Catch A Bunch In The Fall

By Bob Jensen - November 1, 2014
I got to fishing again this past week. My friend Mike Gottheardt and I were chasing smallmouth bass on a river in eastern Wisconsin. We caught'em good: Lots of smallmouth and some nice ones. Nothing that would be considered a trophy, but some healthy bass that fought hard and jumped and were just fun to catch. The thing is, at this time of year, anyone can get in on some really, really good fishing. Whatever you want to catch, now is a good time to do so. If you want to have a walleye or a bass or a panfish put a bend in your rod, you can make that happen right now. Here's how.

The thing to keep in mind when you're fishing in the fall is that, most of the time, the fish will be grouped up. I've had so many wonderful fishing trips this time of year when it was one fish after the other. It might have taken a while to find them, but once they were located, they were willing biters. At times they were shallow, other times they were deep. Nonetheless, when you're fishing in the fall, if you find the fish, they will bite. Following are some ideas on finding them, then making them bite.

I spoke with Mike on the phone a few days before we went fishing. He said that we would be fishing in a river and that the smallmouth had entered their wintering areas. They were in deep water, schooled tightly, and would bite a bait that was near them. I had seen this before on other rivers across the Midwest. And, Mike was right. We worked deep pools where the river made a turn, fifteen to twenty feet deep, and, when we put our baits where the fish were, they ate them. I've caught crappies and perch in lakes this time of year in deep water also. They gather in deep water and spend the winter here. If you put a bait near them, they'll eat it.

On the other hand, I remember one memorable autumn day when my dad and I were on a large Midwest walleye lake. The wind had been blowing from the same direction for several days in a row. We fished all the traditional walleye spots without much action. We were working a deep water spot that was close to the shoreline that the wind had been blowing into. For some reason, one of us cast a jig/minnow to the shoreline and got bit. We made another cast and got bit again. For the rest of the afternoon we caught walleye after walleye in three feet of water. Fun stuff!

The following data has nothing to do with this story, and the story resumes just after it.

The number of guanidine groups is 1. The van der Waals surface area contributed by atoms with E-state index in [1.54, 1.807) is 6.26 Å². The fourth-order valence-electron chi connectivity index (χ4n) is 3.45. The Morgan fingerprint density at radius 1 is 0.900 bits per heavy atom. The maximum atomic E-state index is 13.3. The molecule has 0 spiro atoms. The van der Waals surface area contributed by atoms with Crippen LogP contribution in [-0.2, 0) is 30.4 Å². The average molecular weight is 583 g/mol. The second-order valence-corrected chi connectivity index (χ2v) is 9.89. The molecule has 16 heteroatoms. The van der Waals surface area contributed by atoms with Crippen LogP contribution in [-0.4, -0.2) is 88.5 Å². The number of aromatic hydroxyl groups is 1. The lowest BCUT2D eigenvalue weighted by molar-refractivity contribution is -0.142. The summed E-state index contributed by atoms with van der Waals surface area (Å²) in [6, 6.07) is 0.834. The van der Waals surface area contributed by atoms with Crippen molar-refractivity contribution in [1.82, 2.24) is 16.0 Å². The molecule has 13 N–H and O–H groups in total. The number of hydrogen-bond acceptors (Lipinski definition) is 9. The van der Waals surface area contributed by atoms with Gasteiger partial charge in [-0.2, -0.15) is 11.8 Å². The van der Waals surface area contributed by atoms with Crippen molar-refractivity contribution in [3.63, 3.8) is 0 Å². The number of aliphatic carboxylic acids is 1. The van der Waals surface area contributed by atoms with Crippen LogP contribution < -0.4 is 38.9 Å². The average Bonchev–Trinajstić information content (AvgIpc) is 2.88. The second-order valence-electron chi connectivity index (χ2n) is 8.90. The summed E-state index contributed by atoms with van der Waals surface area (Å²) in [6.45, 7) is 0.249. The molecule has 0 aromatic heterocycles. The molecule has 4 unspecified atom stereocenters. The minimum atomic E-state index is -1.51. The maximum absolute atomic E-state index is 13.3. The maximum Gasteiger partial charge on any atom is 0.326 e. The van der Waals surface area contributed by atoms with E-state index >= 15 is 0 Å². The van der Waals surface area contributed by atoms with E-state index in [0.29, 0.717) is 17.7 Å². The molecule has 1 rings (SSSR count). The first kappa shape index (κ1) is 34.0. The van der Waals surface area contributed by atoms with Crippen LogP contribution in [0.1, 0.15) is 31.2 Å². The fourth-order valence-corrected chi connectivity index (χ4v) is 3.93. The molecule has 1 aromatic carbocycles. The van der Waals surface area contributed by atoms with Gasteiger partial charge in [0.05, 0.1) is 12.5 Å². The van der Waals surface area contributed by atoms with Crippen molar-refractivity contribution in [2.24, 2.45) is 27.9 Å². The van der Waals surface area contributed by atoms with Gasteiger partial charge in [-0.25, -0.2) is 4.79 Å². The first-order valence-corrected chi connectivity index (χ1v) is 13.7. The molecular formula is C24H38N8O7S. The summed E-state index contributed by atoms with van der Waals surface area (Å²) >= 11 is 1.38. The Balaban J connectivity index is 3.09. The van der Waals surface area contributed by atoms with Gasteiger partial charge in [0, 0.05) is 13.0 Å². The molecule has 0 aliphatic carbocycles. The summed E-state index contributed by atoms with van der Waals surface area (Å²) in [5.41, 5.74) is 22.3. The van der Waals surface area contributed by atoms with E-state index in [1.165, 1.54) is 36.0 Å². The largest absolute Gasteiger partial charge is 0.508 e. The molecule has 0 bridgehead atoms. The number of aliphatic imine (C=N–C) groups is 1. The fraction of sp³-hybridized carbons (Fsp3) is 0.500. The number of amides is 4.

The key with finding the predator fish this time of year is finding the baitfish. If the baitfish are shallow, the predators will be shallow. If the baitfish are deep, the predator fish will be there with them. Much of the time, when they're deep, you'll see them on your depthfinder.

A jig/minnow combination or live-bait rig is a great way to catch them this time of year. You can't beat a Fire-Ball jig tipped with a minnow for walleyes or perch or crappies, and smallmouth bass really go for an Impulse Tube or live-bait rig tipped with a redtail or sucker.

Now, just like during the summer months, finding the food is the key to finding the predator fish. Now however, baitfish populations are lower than during the summer months and the predator fish are hungrier. Put your jig or rig in front of them and chances are good you'll get bit. This pattern will stay true until ice-up. I know that I'll continue to take advantage of this, and if you want to catch more fish, you will too.

Author Bob Jensen
Bob Jensen
Bob Jensen is the host of the Fishing the Midwest television series, a series of television fishing shows that highlight fishing locations and techniques throughout the Midwest. He also writes a syndicated fishing column and does fishing seminars throughout the Midwest. He is a former fishing guide and tournament angler. Visit Bob's web site at www.fishingthemidwest.com.